Historically and traditionally, the recommendations related to physical exercise during pregnancy have been based more on moral or cultural issues than on scientific evidence. During some phases of history, pregnancy has meant a period of seclusion for women (not only physical). One of the adverse consequences has been the common recommendation of rest as a general rule for pregnant women. Scientific evidence from recent years has achieved a better understanding of the process of pregnancy and childbirth as well as maternal and fetal responses to exercise. Currently, both from a scientific and clinical/obstetric point of view, there is no doubt about the benefits of an active pregnancy for entire body of pregnant woman, and even her child. In fact, risks of a sedentary lifestyle are applicable to the pregnancy situation, even more with important associated complications during pregnancy and postpartum period. Unfortunately, the impact of COVID-19 has caused an unprecedented global crisis, in this sense the necessary measures taken by the different administrations, especially in terms of confinement causes (from now on) a large number of complications affecting different populations. In summary a complex situation without established prevention strategies exists. The pregnant population is, due to the nature of the gestation and delivery process, one of the population groups with the highest risk of adverse outcomes and associated complications and whose consequences include the mother, fetus, newborn and even children. According to an important body of scientific literature and based on an epigenetic effect, the intrauterine environment can be a determining factor for the future human being to evolve regardless of complications and pathologies (cardiovascular, metabolic, psychic, emotional). This is demonstrated by numerous recent scientific evidences that confirm the unfortunate association between an adverse intrauterine environment (due to various factors) and observable postnatal pathologies in infants. In addition, current publications report the large number and variety of alterations that the COVID-19 situation causes in pregnant women and that includes the entire female organism. This complex situation does not only affect aspects of a physical or physiological nature, but also psychic and emotional factors. In summary, a new state of confinement or similar situations in the near future (impossibility of groupings, distance between people), avoid during the daily life of pregnant women one of the important and recent recommendations made by the international scientific community: a pregnancy physically active. This is especially relevant, due to the dangerous association between complications of a psychological or emotional nature during pregnancy with pre, peri and postnatal disorders (low birth weights, perinatal complications, altered and prolonged deliveries, etc.), which affect not only to the mother and can determine the health of the future human being. According to the scientific literature and based on an epigenetic effect, the intrauterine environment can be a determining aspect in the health of the future human being and the prevention of complications and pathologies (cardiovascular, metabolic, psychic, emotional). This is demonstrated by numerous and recent scientific evidences that confirm the unfortunate association between an adverse intrauterine environment (due to various factors) and different pathologies during and after pregnancy. It is evident the change that COVID-19 and its effects will generate in the lifestyle of the pregnant population and the increased probability of suffering associated pathologies in the next 24-36 months. No preventive actions have yet been planned in Spain and its public hospitals against the impact of COVID-19 on the quality of life of pregnant women. It is urgent to design and perform an adequate strategy of intervention for its possible prevention. From the scientific point of view, the recommendations are clear and concrete, an aerobic exercise program, designed and supervised by professionals from the Sciences of Physical Activity and Sports, is the best option for pregnant women. In this sense, in the last 30 years, physical exercise has proven to have many benefits for pregnant women, without causing risks or adverse effects on maternal-fetal well-being. This is confirmed by an important body of scientific literature on gestational physical exercise and its effects on pregnancy outcomes.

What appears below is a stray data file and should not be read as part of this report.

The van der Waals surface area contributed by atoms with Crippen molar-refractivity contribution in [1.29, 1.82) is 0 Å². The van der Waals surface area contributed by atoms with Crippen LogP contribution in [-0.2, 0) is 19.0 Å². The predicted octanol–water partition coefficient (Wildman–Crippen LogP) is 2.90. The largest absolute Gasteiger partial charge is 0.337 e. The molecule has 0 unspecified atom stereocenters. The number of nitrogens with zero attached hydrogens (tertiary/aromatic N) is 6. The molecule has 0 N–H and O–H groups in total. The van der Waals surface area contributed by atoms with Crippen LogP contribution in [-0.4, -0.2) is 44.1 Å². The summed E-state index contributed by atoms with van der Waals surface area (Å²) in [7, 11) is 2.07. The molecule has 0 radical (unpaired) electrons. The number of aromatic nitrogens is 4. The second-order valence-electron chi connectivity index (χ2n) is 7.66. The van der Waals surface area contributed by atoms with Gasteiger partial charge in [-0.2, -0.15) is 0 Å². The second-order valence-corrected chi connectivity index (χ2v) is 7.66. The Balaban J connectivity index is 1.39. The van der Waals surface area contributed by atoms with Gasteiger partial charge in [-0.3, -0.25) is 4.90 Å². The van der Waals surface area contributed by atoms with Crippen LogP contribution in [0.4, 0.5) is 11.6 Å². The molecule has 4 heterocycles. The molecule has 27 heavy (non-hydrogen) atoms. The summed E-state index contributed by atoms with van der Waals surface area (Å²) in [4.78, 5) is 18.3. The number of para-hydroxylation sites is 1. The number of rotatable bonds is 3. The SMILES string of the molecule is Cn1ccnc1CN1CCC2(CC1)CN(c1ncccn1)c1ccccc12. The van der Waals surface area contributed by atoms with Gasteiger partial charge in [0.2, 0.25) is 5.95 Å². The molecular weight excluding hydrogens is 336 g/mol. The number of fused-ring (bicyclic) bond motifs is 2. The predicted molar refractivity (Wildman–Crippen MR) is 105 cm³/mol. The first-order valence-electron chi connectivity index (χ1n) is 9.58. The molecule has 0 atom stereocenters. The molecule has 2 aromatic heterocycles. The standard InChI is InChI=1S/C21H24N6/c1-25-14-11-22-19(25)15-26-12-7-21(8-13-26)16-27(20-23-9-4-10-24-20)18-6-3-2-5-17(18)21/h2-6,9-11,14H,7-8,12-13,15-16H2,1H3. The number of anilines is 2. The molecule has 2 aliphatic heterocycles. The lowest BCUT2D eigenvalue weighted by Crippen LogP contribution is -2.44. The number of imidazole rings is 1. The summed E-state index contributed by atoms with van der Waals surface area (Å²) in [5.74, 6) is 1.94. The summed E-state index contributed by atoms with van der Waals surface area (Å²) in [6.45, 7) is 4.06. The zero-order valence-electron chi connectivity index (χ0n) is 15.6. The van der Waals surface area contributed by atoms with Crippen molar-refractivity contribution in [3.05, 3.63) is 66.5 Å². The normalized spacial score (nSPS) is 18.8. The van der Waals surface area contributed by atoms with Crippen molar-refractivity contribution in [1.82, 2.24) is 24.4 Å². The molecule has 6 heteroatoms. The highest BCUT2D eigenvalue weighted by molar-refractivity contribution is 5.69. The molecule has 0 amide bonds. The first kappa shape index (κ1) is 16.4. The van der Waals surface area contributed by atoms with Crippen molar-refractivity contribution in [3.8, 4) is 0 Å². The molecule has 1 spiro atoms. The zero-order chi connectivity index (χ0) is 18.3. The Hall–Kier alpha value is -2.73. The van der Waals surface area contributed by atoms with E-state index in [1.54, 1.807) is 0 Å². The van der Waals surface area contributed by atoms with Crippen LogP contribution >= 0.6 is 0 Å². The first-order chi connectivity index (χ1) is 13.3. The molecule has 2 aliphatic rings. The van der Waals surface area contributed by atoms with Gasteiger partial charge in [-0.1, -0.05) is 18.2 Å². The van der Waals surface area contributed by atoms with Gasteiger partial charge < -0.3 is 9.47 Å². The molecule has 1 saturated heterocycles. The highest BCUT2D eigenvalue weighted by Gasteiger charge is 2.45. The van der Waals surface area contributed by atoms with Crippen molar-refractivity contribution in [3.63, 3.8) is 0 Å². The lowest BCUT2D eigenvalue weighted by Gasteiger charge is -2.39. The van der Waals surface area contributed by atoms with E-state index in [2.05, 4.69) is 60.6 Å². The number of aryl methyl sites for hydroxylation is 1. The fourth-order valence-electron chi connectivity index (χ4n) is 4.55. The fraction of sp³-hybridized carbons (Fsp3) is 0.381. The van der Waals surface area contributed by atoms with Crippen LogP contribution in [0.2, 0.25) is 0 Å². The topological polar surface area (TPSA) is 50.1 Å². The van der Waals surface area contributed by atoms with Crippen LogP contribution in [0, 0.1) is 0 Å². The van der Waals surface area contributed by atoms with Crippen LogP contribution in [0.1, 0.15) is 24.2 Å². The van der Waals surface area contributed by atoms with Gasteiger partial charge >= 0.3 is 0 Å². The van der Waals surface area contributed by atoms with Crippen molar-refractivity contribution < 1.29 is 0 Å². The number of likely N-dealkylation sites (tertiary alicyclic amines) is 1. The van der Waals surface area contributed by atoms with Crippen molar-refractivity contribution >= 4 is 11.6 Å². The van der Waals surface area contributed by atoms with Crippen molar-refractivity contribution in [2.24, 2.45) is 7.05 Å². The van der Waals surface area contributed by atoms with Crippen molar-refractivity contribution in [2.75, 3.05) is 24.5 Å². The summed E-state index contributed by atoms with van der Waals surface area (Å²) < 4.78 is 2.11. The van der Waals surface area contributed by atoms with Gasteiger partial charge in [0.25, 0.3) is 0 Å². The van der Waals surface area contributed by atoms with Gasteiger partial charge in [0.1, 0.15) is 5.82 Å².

Start: August 2020
Sleep and Tracking Effects in Pregnancy Study